Microfluidic Modules for Enabling Point-of-Care Biopsy-based Cancer Diagnostics


The analyses of patient tumor biopsy samples and biopsy-based diagnostics have emerged as important tools for cancer diagnostics. However, the techniques employed currently are restricted to centralized laboratories as they are time-consuming, manual labor intensive and vary considerably in their effectiveness amongst institutions and countries. Point of Care testing (POCT) for cancer with the capacity for multiplexed detection of numerous biomarkers in biopsy samples in a rapid, precise and portable manner is emerging as an area with enormous potential to disseminate universal diagnostics to cancer patients. Additionally, POCT can be used as a screening tool, to discern malignant from benign tumors at the physician’s office, and lead to reduction in the need for expensive and time-consuming laboratory tests, hence minimizing the cost and anxiety, for patients with benign tumors. A POCT platform for multiple biomarker analysis can not only improve the operational characteristics of assays but can also help ascertain drug efficacy, ushering in personalized medicine for the patients. The reduced volumes and diffusion distances, which enable multiplexed, portable and quick assays, in microfluidic devices makes such devices a promising platform to realize POCT systems. But current microfluidic devices for cancer diagnostics suffer from the lack of a generalized on-chip sample preparation module and a simplified fluid actuation technique.

The overall goal of the reported dissertation research is to develop microfluidic modules that will enable the development of integrated microfluidic diagnostic platforms for the multiplexed detection of cancer biomarkers in tumor biopsy samples. The main focus of the thesis is on the development of novel microfluidic sample preparation modules. The purpose of the sample preparation component is to pre-concentrate cancerous cells, remove background proteins in the sample and to subsequently lyse the cells to release the proteins of interest. The pre-concentration of the adherent cells, including the cancerous cells, in the sample is reported by trapping them using a novel hydrodynamic cell trap. The sample washing methods, to remove extracellular proteins that could interfere with downstream assays, is also optimized. An electrochemical lysis technique is then integrated to the cell pre-concentration module, to effectively lyse the cells without having to add external reagents. Microfluidic modules for the separation of bacterial and mammalian cells from mixed samples are also reported. The immortalized cancer cell lines used in this research include the human breast cancer cell lines BT-474, known to over express the Her-2 protein, and T47D along with cervical cancer cell line HeLa.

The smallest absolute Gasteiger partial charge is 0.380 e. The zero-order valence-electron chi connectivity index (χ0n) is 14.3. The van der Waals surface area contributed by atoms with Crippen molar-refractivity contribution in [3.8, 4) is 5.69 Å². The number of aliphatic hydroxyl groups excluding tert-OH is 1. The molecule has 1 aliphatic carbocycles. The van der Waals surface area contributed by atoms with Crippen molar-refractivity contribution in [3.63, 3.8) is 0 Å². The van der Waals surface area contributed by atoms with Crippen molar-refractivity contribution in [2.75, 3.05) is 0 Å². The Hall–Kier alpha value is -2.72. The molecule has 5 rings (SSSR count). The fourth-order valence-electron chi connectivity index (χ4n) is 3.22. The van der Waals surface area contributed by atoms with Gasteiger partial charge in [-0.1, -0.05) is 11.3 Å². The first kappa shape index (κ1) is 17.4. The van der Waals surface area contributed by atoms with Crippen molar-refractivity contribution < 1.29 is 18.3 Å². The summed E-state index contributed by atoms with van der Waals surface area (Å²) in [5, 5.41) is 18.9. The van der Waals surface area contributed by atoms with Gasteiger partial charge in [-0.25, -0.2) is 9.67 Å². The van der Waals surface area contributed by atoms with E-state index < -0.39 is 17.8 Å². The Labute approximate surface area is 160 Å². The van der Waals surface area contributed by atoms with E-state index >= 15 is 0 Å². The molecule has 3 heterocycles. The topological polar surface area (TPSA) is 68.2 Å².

The development of a novel fluid actuation technique, termed Proximal Degas- driven Flow (PDF), is also reported in this thesis. PDF takes advantage of the high porosity and air solubility of PDMS to reduce the pressure inside the fluidic channels leading to fluid flow in the channel. This actuation technique enables bubble-free fluid flow, can be used to fill up dead-end chambers in contrast to traditional pressure (positive or negative) driven flows and does not require the priming of the channels. Unlike degas- driven flow, PDF alleviates the need for pre-degassed and sealed devices, enabling consistent and longer-lasting fluid flow. This portable technique also requires very simple and cheap hardware like a vacuum bulb or membrane pump (thumb pump).

In conclusion, several microfluidic modules to enable Point of Care biopsy-based cancer diagnostics are introduced. The research presented in this dissertation is an effort to transform point-of-care cancer testing and provide universal diagnostics and personalized medicine to cancer patients.

Luke P. Lee
Shuvo Roy
Lee W. Riley
Publication date: 
May 31, 2013
Publication type: 
Ph.D. Dissertation
Mitra, D. (2013). Microfluidic Modules for Enabling Point-of-Care Biopsy-based Cancer Diagnostics. United States: University of California, Berkeley.

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